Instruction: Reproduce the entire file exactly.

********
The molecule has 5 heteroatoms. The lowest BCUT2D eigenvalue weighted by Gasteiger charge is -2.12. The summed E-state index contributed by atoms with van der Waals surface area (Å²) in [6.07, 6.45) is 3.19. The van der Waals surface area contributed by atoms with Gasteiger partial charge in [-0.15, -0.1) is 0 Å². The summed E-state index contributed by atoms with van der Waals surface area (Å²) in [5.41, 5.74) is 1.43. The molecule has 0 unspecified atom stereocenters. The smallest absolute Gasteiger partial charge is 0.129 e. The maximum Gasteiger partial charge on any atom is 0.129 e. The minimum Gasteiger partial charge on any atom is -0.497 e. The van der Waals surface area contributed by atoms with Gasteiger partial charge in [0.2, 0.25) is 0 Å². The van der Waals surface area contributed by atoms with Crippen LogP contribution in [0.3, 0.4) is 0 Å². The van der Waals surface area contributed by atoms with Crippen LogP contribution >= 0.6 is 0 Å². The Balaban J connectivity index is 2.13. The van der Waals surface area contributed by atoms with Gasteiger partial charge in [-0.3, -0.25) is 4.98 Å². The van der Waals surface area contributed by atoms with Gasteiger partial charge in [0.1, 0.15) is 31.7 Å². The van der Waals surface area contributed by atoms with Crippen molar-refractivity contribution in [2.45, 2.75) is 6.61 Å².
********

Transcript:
The molecule has 5 heteroatoms. The lowest BCUT2D eigenvalue weighted by Gasteiger charge is -2.12. The summed E-state index contributed by atoms with van der Waals surface area (Å²) in [6.07, 6.45) is 3.19. The van der Waals surface area contributed by atoms with Gasteiger partial charge in [-0.15, -0.1) is 0 Å². The summed E-state index contributed by atoms with van der Waals surface area (Å²) in [5.41, 5.74) is 1.43. The molecule has 0 unspecified atom stereocenters. The smallest absolute Gasteiger partial charge is 0.129 e. The maximum Gasteiger partial charge on any atom is 0.129 e. The minimum Gasteiger partial charge on any atom is -0.497 e. The van der Waals surface area contributed by atoms with Gasteiger partial charge in [0.2, 0.25) is 0 Å². The van der Waals surface area contributed by atoms with Crippen LogP contribution in [0.3, 0.4) is 0 Å². The van der Waals surface area contributed by atoms with Crippen LogP contribution >= 0.6 is 0 Å². The Balaban J connectivity index is 2.13. The van der Waals surface area contributed by atoms with Gasteiger partial charge in [-0.3, -0.25) is 4.98 Å². The van der Waals surface area contributed by atoms with Gasteiger partial charge in [0.1, 0.15) is 31.7 Å². The van der Waals surface area contributed by atoms with Crippen molar-refractivity contribution in [2.45, 2.75) is 6.61 Å².